I was only referring to your comment about "if you can't get your hands on the right approach plate when you need it, you're in screwed city" ... my point being that there is no "screwed city" ... the chart isn't necessary. You still have it with you (or intended to... couldn't be helped that the page was missing or the battery failed) you just couldn't get your hands on it ... so there's no FAR compliance issue.

The unfamiliar approach flies the same way as the familiar one... ATC can give you the frequency and the inbound course ... so same happy result. (If you can't successfully fly an approach without a chart, then I like to think you'd have a hard time getting into the front seats of a Boeing!)

So let me see if I understand this. If ATC intructs you to fly approach Kimmo 2 and you as the PIC don't happen to have that plate, ATC will be delighted to walk you through all of the intersections, courses, bearings and altitudes -- no questions asked? Personally, I've rarely found ATC to be that accommodating even with much less insensitive and complex VFR instructions. I've had them get testy with me for being unfamiliar with local ground references. "I'm sorry sir, I don't know what the brick factory looks like but if you tell me where it is I'd be happy to enter the downwind there."
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post #53 of 56
Quote:
Originally Posted by Dr Millmoss View Post

I have yet to hear from a single pilot who doesn't love the idea. It's become very popular, especially among private pilots. You can even buy a clip that turns your iPad into a kneeboard. The only issue is you can't get real time weather.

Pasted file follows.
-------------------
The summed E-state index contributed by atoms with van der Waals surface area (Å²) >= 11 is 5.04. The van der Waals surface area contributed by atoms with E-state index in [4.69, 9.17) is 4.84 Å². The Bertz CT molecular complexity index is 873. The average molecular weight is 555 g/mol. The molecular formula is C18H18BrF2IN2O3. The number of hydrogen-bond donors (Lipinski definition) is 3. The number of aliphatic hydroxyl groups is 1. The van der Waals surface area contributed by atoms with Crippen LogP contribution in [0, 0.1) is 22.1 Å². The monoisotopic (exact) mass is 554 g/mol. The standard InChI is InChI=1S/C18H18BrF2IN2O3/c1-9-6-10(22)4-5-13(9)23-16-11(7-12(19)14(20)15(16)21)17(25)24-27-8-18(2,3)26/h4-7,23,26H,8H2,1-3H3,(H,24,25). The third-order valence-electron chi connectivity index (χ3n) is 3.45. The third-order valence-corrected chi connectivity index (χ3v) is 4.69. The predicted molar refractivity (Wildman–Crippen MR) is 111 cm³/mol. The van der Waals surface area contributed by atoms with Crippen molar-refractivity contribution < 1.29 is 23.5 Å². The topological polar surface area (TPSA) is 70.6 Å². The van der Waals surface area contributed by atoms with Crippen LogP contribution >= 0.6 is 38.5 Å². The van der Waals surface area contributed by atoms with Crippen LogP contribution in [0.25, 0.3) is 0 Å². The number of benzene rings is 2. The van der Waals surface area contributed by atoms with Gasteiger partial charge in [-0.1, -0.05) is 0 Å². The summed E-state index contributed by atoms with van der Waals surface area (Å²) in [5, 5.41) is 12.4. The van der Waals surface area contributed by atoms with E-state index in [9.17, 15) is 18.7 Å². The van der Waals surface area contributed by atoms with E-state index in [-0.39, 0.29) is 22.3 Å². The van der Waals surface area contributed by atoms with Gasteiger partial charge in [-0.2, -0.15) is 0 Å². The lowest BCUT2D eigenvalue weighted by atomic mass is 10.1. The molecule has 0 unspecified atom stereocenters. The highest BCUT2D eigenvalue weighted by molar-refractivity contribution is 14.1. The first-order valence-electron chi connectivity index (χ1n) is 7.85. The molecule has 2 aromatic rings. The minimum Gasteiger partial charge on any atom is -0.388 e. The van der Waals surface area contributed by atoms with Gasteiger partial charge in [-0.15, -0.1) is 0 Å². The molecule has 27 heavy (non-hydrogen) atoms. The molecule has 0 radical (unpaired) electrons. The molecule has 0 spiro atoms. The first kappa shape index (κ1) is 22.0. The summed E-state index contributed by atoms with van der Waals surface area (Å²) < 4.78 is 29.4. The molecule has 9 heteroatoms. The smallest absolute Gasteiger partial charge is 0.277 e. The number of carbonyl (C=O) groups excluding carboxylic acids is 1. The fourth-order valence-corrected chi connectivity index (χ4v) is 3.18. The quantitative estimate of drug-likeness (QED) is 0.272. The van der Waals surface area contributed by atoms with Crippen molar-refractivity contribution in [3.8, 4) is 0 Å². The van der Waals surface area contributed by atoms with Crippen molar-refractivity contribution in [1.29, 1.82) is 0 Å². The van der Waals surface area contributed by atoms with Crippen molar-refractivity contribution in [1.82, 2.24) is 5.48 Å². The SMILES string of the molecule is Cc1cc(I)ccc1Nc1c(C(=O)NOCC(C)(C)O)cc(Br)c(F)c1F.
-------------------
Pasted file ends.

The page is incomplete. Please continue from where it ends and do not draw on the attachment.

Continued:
I remember my days as a First Officer in a small jet charter company - I was the one designated to receive all the updates to the Flight and Approach charts by snail mail, update the bulky, heavy leather-bound folders full of hundreds of outdated pages, and chuck the old charts away.

What's not to like about that now being done electronically?

The Flight charts couldn't give you real-time weather either ;-)
post #54 of 56
Quote:
Originally Posted by airmanchairman View Post

I remember my days as a First Officer in a small jet charter company - I was the one designated to receive all the updates to the Flight and Approach charts by snail mail, update the bulky, heavy leather-bound folders full of hundreds of outdated pages, and chuck the old charts away.

What's not to like about that now being done electronically?

The Flight charts couldn't give you real-time weather either ;-)